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BCAA Muscle Building Jackpot Or Just A Fitness Fad Article For PERFECT Sports

BCAAs: Muscle Building Jackpot or Just a Fitness Fad?

BCAAs were once a niche market that only the most results-savvy fitness enthusiasts and athletes dove into, but has not exploded to become one of the most commonly used nutritional supplements out there. Whether you’re looking for muscle growth, fat loss, or better performance, BCAAs seem to play a role in some capacity. So naturally, like a good protein powder or a pre-workout, BCAAs have made it as a staple in any athlete or bodybuilder’s diet. Simply put, they’ve earned their rite of passage in the sports nutrition world.

But when it comes to why people choose to use BCAAs–because they’re certainly not “essential” –there’s one specific area where BCAAs excel and other supplements may fall short. Whether you’re smack in the middle of a cutting phase, favour fasted training over fed, or following a ketogenic diet to fine-tune your performance, BCAAs may just be your gold for maintaining muscle mass.

We’re diving into details on one of the most widely consumed fitness supplements out there and whether they’re worth adding to your stack. Let’s talk about the BCAAs.

What Are BCAAs?

The branched chain amino acids, which you probably know as the BCAAs, are a group of three essential amino acids—leucine, isoleucine, and valine—that haveBCAA Muscle Building Jackpot or Just a Fitness Fad Article for PERFECT Sports Leucine Isoleucine Valine been isolated from their 6 sibling amino acids due to their role in muscle growth. While there are 20 amino acids in total, only nine of those are essential, meaning they must be obtained through diet or supplementation because they cannot be endogenously synthesized from precursor amino acids.

We’re diving into details on one of the most widely consumed fitness supplements out there and whether they’re worth adding to your stack. Let’s talk about the BCAAs.

If you haven’t heard the buzz around BCAAs, in order to know why they’re beneficial, you need to know what they do. Functional proteins (i.e. the building blocks of your entire body) are composed of 20 amino acids. Of those 20 amino acids, 11 are non-essential or conditionally essential, meaning your body can produce them de novo. The remaining 9 are classified, as I said, as essential because they cannot be synthesized in the body and must come from external sources. But with respects to the BCAAs, they are the only three amino acids metabolized in skeletal muscle and comprise approximately one-third of all muscle protein [13]. In muscle, these amino acids serve as both an important energy substrate during exercise and periods of stress, and also as a precursor for synthesis of other amino acids and proteins [9]. Because of this, athletes supplement with the BCAAs to prevent muscle protein breakdown during prolonged exercise, as well as boost muscle protein synthesis post-workout.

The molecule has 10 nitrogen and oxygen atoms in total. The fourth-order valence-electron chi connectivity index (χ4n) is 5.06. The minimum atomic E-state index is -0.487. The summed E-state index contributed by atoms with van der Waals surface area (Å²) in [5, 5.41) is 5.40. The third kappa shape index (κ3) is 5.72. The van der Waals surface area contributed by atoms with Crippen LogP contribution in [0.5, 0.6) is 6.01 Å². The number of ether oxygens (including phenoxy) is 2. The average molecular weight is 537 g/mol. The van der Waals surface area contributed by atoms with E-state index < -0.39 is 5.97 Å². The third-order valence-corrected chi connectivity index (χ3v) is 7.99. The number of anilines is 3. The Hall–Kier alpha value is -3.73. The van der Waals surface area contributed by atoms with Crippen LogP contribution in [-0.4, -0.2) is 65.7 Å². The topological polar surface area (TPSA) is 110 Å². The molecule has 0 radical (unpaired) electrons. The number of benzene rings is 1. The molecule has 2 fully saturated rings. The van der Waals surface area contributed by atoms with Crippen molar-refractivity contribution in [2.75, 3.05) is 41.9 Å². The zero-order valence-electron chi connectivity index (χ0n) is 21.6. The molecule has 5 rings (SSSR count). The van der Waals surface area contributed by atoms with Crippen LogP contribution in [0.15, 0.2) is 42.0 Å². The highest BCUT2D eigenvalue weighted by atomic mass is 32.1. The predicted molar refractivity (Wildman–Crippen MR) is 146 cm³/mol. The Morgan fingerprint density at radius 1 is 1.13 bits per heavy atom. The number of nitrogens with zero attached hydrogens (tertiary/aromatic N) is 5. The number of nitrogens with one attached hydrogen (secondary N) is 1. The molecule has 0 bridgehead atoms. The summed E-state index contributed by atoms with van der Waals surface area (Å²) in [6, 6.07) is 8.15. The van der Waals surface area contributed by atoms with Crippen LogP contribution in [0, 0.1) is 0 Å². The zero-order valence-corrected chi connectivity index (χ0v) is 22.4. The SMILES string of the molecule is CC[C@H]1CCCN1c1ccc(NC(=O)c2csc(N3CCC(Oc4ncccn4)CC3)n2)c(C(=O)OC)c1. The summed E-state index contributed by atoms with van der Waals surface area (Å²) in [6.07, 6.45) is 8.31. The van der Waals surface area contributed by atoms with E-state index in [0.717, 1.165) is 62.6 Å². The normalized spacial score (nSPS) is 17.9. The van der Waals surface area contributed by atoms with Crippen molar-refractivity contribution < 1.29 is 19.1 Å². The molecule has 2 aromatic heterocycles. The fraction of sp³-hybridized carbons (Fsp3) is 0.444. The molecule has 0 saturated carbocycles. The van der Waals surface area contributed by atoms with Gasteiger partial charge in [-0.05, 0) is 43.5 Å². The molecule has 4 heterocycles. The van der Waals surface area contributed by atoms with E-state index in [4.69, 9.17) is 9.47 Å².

A Quick History Lesson On BCAAS?

Like I just mentioned, the BCAAs serve as an important energy substrate in skeletal muscle during periods of intense physical activity or stress, which is why these amino acids were originally researched for their anabolic role in catabolic disease states.

However, an interesting thing that a lot of people aren’t aware of about the BCAAs is that they actually exert a pretty powerful effect on glutamine metabolism. If you’re not familiar with glutamine, it’s another amino acid that’s essential for the health of the gastrointestinal tract. Specifically, it’s required for the health of rapidly dividing cells, especially those of the gut and immune system [9]. And while gut health probably isn’t something you associate with performance, it plays a major, yet indirect, role in both your physical performance and your recovery. It should go without saying that if you don’t have a healthy gut, you don’t have a healthy body and your athletic abilities are going to suffer.